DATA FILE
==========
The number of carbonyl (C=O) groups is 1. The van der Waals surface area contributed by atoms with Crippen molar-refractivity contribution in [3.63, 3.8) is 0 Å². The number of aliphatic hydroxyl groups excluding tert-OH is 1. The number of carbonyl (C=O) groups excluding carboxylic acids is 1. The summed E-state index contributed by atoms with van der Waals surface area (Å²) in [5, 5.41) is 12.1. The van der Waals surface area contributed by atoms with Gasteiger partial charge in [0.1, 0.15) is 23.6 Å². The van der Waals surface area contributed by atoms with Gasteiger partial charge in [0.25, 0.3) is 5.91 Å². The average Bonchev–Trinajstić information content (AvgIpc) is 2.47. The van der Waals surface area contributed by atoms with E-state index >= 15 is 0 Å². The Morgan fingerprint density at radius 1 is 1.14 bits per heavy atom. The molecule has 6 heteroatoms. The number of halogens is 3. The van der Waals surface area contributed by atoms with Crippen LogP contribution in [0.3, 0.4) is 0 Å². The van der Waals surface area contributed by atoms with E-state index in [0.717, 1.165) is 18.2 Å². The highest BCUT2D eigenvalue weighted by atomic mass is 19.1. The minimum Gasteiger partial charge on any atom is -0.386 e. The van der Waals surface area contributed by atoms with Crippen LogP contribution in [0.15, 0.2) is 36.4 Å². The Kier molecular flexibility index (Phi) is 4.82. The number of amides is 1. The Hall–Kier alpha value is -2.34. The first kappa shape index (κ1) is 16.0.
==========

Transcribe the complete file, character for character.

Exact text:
The number of carbonyl (C=O) groups is 1. The van der Waals surface area contributed by atoms with Crippen molar-refractivity contribution in [3.63, 3.8) is 0 Å². The number of aliphatic hydroxyl groups excluding tert-OH is 1. The number of carbonyl (C=O) groups excluding carboxylic acids is 1. The summed E-state index contributed by atoms with van der Waals surface area (Å²) in [5, 5.41) is 12.1. The van der Waals surface area contributed by atoms with Gasteiger partial charge in [0.1, 0.15) is 23.6 Å². The van der Waals surface area contributed by atoms with Gasteiger partial charge in [0.25, 0.3) is 5.91 Å². The average Bonchev–Trinajstić information content (AvgIpc) is 2.47. The van der Waals surface area contributed by atoms with E-state index >= 15 is 0 Å². The Morgan fingerprint density at radius 1 is 1.14 bits per heavy atom. The molecule has 6 heteroatoms. The number of halogens is 3. The van der Waals surface area contributed by atoms with Crippen LogP contribution in [0.3, 0.4) is 0 Å². The van der Waals surface area contributed by atoms with E-state index in [0.717, 1.165) is 18.2 Å². The highest BCUT2D eigenvalue weighted by atomic mass is 19.1. The minimum Gasteiger partial charge on any atom is -0.386 e. The van der Waals surface area contributed by atoms with Crippen LogP contribution in [0.15, 0.2) is 36.4 Å². The Kier molecular flexibility index (Phi) is 4.82. The number of amides is 1. The Hall–Kier alpha value is -2.34. The first kappa shape index (κ1) is 16.0.